Solar Impulse 2, the ‘zero-fuel’ aircraft, landed in Phoenix, Arizona on Monday, completing the first leg across the US in its around the world flight.

The solar-powered plane departed from Mountain View, California, at dawn on Monday and landed in Goodyear, a suburb of Phoenix, Arizona 16 hours later.

Swiss pilot and project co-founder Andre Borschberg flew the aircraft, which began its journey around the globe in Abu Dhabi in March last year. Borschberg has been alternating the flights with teammate Bertrand Piccard – who completed the previous leg of the journey from Hawaii to California and broke the previous 76 hour record set by Steve Fossett in 2006. Solar Impulse 2 unfortunately paid the price for this feat however, suffering serious damage that forced it to remain grounded in Hawaii for nine months while repairs were carried out.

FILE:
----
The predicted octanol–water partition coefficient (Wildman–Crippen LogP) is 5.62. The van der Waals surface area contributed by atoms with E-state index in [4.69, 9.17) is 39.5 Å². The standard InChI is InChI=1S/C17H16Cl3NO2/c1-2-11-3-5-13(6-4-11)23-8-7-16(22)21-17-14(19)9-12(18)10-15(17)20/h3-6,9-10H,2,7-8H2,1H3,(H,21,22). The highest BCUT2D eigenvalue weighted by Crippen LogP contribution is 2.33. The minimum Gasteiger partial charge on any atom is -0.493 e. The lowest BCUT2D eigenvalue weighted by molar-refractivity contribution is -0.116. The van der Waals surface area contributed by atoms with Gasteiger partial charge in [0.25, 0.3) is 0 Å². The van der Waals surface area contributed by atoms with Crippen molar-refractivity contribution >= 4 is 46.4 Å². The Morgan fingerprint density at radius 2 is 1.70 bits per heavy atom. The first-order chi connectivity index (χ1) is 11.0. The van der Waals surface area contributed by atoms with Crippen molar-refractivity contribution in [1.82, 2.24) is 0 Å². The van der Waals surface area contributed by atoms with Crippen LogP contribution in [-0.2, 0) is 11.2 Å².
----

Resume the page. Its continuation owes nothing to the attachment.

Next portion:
Borschberg will next pilot Solar Impulse to New York.

The 16-hour journey from San Francisco across the Mojave Desert marked the 10th leg of the journey and the halfway point through the historic flight across the world. If Borschberg and Piccard can reach Abu Dhabi once more, they will have successfully circled the globe without consuming a single drop of fuel. The plane’s four engines are powered by 17,000 solar cells with surplus power stored in four batteries during the day.

According to Solar Impulse, the plane will make two more stops in the US before crossing the Atlantic Ocean to Europe or North Africa.

Tags: solar impulse, round the world flight, zero fuel airplane, batteries, us, usa, arizona

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